After Cork’s 16-point shellacking at the hands of Tyrone in O’Moore Park 12 months ago, Ronan McCarthy stood defiantly in the tunnel and declared he knew the way forward.
“I have my own ideas on it that I’m not going sharing now,” he told the media after speaking to county chairperson Tracey Kennedy and then secretary Frank Murphy.
“After the first year, I’m very clear in my mind where I need to go here and where we need to go but I’m not going to share that.”
For Mickey Harte, the Portlaoise game wasn’t just any qualifier but grabbing a chance to be “a small bit of history” in making the inaugural Super 8.
From there, they drove to an All-Ireland final but for both set-ups there have taken metaphorically long journeys since that last meeting.
Much has been said about the players getting together and insisting the best way forward was aggressive attacking football.
That certainly didn’t tally with what was being preached prior to and during the League. As Paul Kerrigan said of the pre-Christmas approach: “There has been a big focus on being more sound defensively since what happened in the Kerry and Tyrone games.
"That’s our base the first couple of months and we take it from there. If you follow the lead of Monaghan or Galway, they got their house in order at the back and expanded afterwards.
"To play like that and expand on your tactics, you need to up your fitness and we’re aiming to do that too.”
Cork’s style now is much more in harmony with their lineage.
As much as the team’s philosophy, McCarthy would have felt the look of his defence needed to be altered too. Only James Loughrey survives from last year’s nadir. The experienced Clancys have been part of the rebuild and it was only going to be a question of when Kevin Flahive was going to become a fixture in the rearguard - he actually began last year’s Munster final as did Fermoy’s Tomás Clancy.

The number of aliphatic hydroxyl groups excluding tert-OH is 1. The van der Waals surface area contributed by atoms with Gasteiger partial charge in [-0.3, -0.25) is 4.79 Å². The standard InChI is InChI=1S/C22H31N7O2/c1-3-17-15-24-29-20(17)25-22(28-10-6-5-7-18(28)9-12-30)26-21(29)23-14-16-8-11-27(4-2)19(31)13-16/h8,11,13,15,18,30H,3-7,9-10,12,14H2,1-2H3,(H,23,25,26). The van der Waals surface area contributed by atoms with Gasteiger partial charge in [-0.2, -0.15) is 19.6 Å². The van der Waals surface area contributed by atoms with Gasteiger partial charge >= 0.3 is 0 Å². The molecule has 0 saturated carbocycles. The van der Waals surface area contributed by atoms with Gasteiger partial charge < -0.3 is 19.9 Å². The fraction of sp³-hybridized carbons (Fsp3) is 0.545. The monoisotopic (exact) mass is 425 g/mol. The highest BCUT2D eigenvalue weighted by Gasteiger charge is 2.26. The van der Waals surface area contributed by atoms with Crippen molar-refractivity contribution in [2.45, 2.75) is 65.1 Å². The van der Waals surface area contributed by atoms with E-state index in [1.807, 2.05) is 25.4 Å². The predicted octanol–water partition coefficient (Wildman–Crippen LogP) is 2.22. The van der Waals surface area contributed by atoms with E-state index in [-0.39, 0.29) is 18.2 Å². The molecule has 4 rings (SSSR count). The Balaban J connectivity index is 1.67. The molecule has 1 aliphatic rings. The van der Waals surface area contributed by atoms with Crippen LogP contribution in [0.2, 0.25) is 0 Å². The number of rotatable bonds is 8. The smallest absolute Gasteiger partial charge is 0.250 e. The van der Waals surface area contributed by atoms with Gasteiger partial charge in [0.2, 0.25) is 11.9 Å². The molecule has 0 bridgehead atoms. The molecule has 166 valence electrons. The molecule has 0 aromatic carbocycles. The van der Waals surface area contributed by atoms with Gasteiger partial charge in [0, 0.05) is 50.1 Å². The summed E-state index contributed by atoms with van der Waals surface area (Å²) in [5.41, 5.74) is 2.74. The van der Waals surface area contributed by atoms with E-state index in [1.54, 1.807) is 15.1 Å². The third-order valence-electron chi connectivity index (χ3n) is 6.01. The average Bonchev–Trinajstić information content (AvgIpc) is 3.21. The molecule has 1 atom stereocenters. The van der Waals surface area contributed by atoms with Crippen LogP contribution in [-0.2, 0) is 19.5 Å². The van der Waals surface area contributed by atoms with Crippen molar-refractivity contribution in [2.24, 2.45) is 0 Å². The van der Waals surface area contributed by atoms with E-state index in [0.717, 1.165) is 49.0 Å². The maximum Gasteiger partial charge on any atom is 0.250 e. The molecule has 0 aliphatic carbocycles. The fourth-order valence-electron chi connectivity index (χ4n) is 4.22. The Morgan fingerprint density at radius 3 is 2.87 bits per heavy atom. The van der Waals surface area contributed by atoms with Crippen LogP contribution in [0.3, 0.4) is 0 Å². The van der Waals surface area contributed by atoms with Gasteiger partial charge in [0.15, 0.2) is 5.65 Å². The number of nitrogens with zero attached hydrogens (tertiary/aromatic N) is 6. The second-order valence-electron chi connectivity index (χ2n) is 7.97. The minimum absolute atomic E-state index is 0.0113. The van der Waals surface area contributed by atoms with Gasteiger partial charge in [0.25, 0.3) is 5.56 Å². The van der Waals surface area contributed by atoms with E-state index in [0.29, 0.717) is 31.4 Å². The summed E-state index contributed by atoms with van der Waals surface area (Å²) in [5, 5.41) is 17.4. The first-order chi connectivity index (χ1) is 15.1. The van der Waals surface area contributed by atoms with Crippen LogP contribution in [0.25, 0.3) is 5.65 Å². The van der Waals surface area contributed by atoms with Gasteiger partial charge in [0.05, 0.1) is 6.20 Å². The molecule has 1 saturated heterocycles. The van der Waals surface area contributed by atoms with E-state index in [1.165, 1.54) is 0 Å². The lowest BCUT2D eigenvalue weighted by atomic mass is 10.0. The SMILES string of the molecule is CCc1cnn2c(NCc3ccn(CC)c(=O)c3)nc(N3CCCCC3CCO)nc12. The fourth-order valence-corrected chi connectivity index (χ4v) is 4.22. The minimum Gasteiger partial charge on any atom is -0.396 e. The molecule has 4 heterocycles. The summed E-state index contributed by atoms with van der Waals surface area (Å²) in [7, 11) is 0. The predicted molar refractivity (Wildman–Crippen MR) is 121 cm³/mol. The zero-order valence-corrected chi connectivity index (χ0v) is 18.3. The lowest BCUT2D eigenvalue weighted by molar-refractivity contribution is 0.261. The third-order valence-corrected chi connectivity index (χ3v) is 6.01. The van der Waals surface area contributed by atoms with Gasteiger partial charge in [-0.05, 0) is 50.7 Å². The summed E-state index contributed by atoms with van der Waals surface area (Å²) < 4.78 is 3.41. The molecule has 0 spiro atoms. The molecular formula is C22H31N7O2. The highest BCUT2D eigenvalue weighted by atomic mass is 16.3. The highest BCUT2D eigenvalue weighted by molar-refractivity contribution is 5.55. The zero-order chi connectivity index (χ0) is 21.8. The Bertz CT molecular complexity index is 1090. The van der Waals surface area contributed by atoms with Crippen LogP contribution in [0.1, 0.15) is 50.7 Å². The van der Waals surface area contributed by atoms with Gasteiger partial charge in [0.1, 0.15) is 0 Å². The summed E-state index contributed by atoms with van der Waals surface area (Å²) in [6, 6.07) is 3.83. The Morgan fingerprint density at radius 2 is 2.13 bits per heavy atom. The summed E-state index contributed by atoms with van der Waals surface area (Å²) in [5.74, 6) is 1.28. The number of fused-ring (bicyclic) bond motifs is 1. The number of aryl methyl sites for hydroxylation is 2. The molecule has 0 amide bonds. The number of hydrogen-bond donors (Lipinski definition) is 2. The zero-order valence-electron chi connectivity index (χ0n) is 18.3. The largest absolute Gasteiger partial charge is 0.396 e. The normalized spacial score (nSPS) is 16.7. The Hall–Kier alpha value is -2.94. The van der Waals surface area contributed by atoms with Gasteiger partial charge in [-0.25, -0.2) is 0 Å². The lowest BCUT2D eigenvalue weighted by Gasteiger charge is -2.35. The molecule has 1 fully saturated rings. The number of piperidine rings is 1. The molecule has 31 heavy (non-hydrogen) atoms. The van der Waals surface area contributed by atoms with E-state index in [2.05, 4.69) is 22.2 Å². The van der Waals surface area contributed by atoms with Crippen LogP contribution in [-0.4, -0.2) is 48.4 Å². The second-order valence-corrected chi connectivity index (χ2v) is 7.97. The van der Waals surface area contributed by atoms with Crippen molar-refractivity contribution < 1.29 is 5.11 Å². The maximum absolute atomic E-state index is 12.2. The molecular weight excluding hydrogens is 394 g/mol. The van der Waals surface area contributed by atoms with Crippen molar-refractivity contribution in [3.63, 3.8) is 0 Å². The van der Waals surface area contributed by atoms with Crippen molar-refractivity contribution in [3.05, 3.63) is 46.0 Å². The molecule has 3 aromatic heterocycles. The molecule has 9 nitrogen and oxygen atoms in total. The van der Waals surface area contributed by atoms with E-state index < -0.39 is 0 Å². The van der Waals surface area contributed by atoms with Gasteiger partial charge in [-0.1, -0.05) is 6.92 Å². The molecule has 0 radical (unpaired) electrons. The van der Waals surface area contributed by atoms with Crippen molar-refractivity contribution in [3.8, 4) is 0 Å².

If Cork were all about defence then only one of Liam O’Donovan and Matthew Taylor might make the team but the attacking vibrancy the pair bring to their roles has made the absence of the dynamic Seán Powter felt that little bit less.
Seán White helping to fill in the gaps they leave behind gives them the licence their natural play craves.
In terms of the Cork attack, little has changed personnel-wise since that clash with Tyrone. However, there have been redeployments with Luke Connolly moving out to make plays and Mark Collins playing closer to Brian Hurley. Similar to Tyrone, McCarthy has spearheaded his attack with players who can make the ball stick - “I think a blind man can see we work well, we know each other’s runs,” said Hurley.
Of all the analysis done on Tyrone since Harte moved Cathal McShane and at times Mattie Donnelly closer to goal earlier this season, the most realistic has been provided by Oisín McConville.
The former Armagh star cast doubt on just how offensive they were made out to be particularly during the League: “They’ve just moved a bit of personnel around, as Mickey Harte has done regularly throughout the course of his Tyrone senior managerial career.
“They remain focused on the same basics and they aren’t getting more players ahead of the ball.
But what they are doing is moving the ball a lot quicker and it’s not always through the foot.
Harte knows Tyrone need almost everything done at speed to beat Dublin but the problem for them this year has been how slow they become in the final third.
As O’Donovan and Taylor have been the tyros for Cork this summer, Michael Cassidy is the new face in the Tyrone rearguard.
Cassidy, 24, has been in the panel for three years but only made his Championship debut in May. Fellow defender Rory Brennan has been a squad member for several years now but is enjoying his longest unbroken spell as a starter.
In the absence of retired Cathal McCarron and injured Pádraig Hampsey, they have been holding their own although Hampsey came off the bench for Cassidy against Roscommon.